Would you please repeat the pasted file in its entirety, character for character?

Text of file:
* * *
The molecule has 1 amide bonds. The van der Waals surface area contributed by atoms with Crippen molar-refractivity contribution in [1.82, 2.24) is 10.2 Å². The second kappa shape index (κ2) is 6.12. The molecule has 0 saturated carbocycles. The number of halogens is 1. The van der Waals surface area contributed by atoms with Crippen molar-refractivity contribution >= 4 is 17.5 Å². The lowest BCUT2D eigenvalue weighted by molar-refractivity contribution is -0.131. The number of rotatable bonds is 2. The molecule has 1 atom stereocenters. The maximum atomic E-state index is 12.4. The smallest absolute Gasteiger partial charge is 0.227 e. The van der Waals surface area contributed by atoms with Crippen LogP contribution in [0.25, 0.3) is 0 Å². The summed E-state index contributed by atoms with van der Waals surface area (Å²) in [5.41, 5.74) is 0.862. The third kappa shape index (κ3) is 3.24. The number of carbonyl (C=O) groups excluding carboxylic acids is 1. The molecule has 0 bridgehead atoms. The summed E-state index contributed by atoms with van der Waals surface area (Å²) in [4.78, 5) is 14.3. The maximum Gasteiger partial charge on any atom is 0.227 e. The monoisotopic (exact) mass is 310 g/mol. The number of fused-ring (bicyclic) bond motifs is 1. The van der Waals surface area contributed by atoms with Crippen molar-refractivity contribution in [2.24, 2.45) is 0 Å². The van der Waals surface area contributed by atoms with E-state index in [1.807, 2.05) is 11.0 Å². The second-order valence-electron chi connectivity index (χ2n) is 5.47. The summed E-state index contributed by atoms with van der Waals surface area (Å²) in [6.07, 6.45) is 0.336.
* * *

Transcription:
The molecule has 1 amide bonds. The van der Waals surface area contributed by atoms with Crippen molar-refractivity contribution in [1.82, 2.24) is 10.2 Å². The second kappa shape index (κ2) is 6.12. The molecule has 0 saturated carbocycles. The number of halogens is 1. The van der Waals surface area contributed by atoms with Crippen molar-refractivity contribution >= 4 is 17.5 Å². The lowest BCUT2D eigenvalue weighted by molar-refractivity contribution is -0.131. The number of rotatable bonds is 2. The molecule has 1 atom stereocenters. The maximum atomic E-state index is 12.4. The smallest absolute Gasteiger partial charge is 0.227 e. The van der Waals surface area contributed by atoms with Crippen LogP contribution in [0.25, 0.3) is 0 Å². The summed E-state index contributed by atoms with van der Waals surface area (Å²) in [5.41, 5.74) is 0.862. The third kappa shape index (κ3) is 3.24. The number of carbonyl (C=O) groups excluding carboxylic acids is 1. The molecule has 0 bridgehead atoms. The summed E-state index contributed by atoms with van der Waals surface area (Å²) in [4.78, 5) is 14.3. The maximum Gasteiger partial charge on any atom is 0.227 e. The monoisotopic (exact) mass is 310 g/mol. The number of fused-ring (bicyclic) bond motifs is 1. The van der Waals surface area contributed by atoms with Crippen molar-refractivity contribution in [2.24, 2.45) is 0 Å². The van der Waals surface area contributed by atoms with E-state index in [1.807, 2.05) is 11.0 Å². The second-order valence-electron chi connectivity index (χ2n) is 5.47. The summed E-state index contributed by atoms with van der Waals surface area (Å²) in [6.07, 6.45) is 0.336.